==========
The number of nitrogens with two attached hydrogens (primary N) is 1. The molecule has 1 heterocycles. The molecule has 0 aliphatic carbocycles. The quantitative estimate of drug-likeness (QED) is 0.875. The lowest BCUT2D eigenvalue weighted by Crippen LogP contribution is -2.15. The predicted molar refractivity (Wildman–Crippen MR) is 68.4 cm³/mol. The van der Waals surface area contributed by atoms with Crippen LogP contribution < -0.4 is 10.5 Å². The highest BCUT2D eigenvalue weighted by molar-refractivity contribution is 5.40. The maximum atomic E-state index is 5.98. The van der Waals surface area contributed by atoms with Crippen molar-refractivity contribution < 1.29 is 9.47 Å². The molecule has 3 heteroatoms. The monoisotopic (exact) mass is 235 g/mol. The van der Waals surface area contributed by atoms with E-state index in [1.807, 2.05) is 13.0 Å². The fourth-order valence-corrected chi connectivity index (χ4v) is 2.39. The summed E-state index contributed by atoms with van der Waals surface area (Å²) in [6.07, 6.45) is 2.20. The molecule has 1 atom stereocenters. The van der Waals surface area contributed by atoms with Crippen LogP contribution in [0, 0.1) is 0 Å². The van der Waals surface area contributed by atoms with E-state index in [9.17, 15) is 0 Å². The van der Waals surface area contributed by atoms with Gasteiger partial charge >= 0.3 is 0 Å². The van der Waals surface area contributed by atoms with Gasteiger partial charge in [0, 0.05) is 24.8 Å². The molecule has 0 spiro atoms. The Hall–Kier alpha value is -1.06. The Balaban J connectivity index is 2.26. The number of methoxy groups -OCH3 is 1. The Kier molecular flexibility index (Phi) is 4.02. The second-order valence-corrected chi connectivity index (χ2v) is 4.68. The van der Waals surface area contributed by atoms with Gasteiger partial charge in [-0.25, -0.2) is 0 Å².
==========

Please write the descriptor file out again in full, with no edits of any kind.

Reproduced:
The number of nitrogens with two attached hydrogens (primary N) is 1. The molecule has 1 heterocycles. The molecule has 0 aliphatic carbocycles. The quantitative estimate of drug-likeness (QED) is 0.875. The lowest BCUT2D eigenvalue weighted by Crippen LogP contribution is -2.15. The predicted molar refractivity (Wildman–Crippen MR) is 68.4 cm³/mol. The van der Waals surface area contributed by atoms with Crippen LogP contribution < -0.4 is 10.5 Å². The highest BCUT2D eigenvalue weighted by molar-refractivity contribution is 5.40. The maximum atomic E-state index is 5.98. The van der Waals surface area contributed by atoms with Crippen molar-refractivity contribution < 1.29 is 9.47 Å². The molecule has 3 heteroatoms. The monoisotopic (exact) mass is 235 g/mol. The van der Waals surface area contributed by atoms with E-state index in [1.807, 2.05) is 13.0 Å². The fourth-order valence-corrected chi connectivity index (χ4v) is 2.39. The summed E-state index contributed by atoms with van der Waals surface area (Å²) in [6.07, 6.45) is 2.20. The molecule has 1 atom stereocenters. The van der Waals surface area contributed by atoms with Crippen LogP contribution in [0, 0.1) is 0 Å². The van der Waals surface area contributed by atoms with E-state index in [9.17, 15) is 0 Å². The van der Waals surface area contributed by atoms with Gasteiger partial charge >= 0.3 is 0 Å². The van der Waals surface area contributed by atoms with Gasteiger partial charge in [0, 0.05) is 24.8 Å². The molecule has 0 spiro atoms. The Hall–Kier alpha value is -1.06. The Balaban J connectivity index is 2.26. The number of methoxy groups -OCH3 is 1. The Kier molecular flexibility index (Phi) is 4.02. The second-order valence-corrected chi connectivity index (χ2v) is 4.68. The van der Waals surface area contributed by atoms with Gasteiger partial charge in [-0.25, -0.2) is 0 Å².